The authors presented a case of serotonin syndrome cause by drug interaction. The patient is presented with classical features of the syndrome with hyper-excitability, tremor, change in mental status, and low grade fever. The patient made uneventful recovery after the stoppage of the offending drugs. This case calls for the clinicians to be vigilant of the drug interaction that can cause unintended side effects to the patient under their care.

References

  1. Boyer EW, Shannon M (2005) The serotonin syndrome. N Engl J Med 352: 1112-1120.
  2. Bodner RA, Lynch T, Lewis L, et al. (1995) Serotonin syndrome. Neurology 45: 219-223.
  3. Mason PJ, Morris VA, Balcezak TJ (2000) Serotonin syndrome. Presentation of 2 cases and review of the literature. Medicine (Baltimore) 79: 201-209.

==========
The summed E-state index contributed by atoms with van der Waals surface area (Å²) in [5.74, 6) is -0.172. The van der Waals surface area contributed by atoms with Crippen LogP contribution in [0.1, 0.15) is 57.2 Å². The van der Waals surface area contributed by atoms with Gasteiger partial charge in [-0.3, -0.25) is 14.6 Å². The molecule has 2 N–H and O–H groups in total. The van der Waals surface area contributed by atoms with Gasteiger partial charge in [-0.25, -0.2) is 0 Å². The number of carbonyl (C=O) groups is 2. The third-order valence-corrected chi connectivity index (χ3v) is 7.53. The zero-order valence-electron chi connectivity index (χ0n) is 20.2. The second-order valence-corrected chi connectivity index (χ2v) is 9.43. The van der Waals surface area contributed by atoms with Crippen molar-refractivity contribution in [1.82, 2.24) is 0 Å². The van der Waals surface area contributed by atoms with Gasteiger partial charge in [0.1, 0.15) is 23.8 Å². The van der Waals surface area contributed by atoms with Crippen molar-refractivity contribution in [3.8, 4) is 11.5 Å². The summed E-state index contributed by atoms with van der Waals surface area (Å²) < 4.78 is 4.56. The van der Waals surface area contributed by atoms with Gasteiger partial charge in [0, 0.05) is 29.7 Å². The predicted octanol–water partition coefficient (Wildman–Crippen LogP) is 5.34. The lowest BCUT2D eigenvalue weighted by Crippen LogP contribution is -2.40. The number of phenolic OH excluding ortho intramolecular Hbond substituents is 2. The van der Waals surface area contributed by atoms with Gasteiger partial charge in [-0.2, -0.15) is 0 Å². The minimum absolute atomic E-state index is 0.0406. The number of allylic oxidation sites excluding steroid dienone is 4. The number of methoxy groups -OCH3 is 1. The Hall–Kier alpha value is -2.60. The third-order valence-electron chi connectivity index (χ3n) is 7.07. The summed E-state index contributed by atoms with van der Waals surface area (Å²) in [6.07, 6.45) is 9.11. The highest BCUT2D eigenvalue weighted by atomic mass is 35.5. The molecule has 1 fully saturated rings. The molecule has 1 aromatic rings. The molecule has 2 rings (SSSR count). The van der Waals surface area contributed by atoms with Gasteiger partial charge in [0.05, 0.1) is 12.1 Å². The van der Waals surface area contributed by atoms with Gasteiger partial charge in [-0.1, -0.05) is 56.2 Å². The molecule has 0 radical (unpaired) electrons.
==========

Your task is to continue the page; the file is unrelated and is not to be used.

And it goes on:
4. Birmes P, Coppin D, Schmitt L, et al. (2003) Serotonin syndrome: A brief review. CMAJ 168: 1439-1442.
  5. Sternbach H (1991) The serotonin syndrome. Am J Psychiatry 148: 705-713.
  6. Canan F, Korkmaz U, Kocer E, et al. (2008) Serotonin syndrome with paroxetine overdose: A case report. Prim Care Companion J Clin Psychiatry 10: 165-167.
  7. De Roos FJ (2005) Drug interactions: combinations that can kill your patients. American College of Emergency Physicians Scientific Assembly lecture, September 26, 2005, Washington Convention Center.
  8. Fugate JE, White RD, Rabinstein AA (2014) Serotonin syndrome after therapeutic hypothermia for cardiac arrest: A case series. Resuscitation 85: 774-777.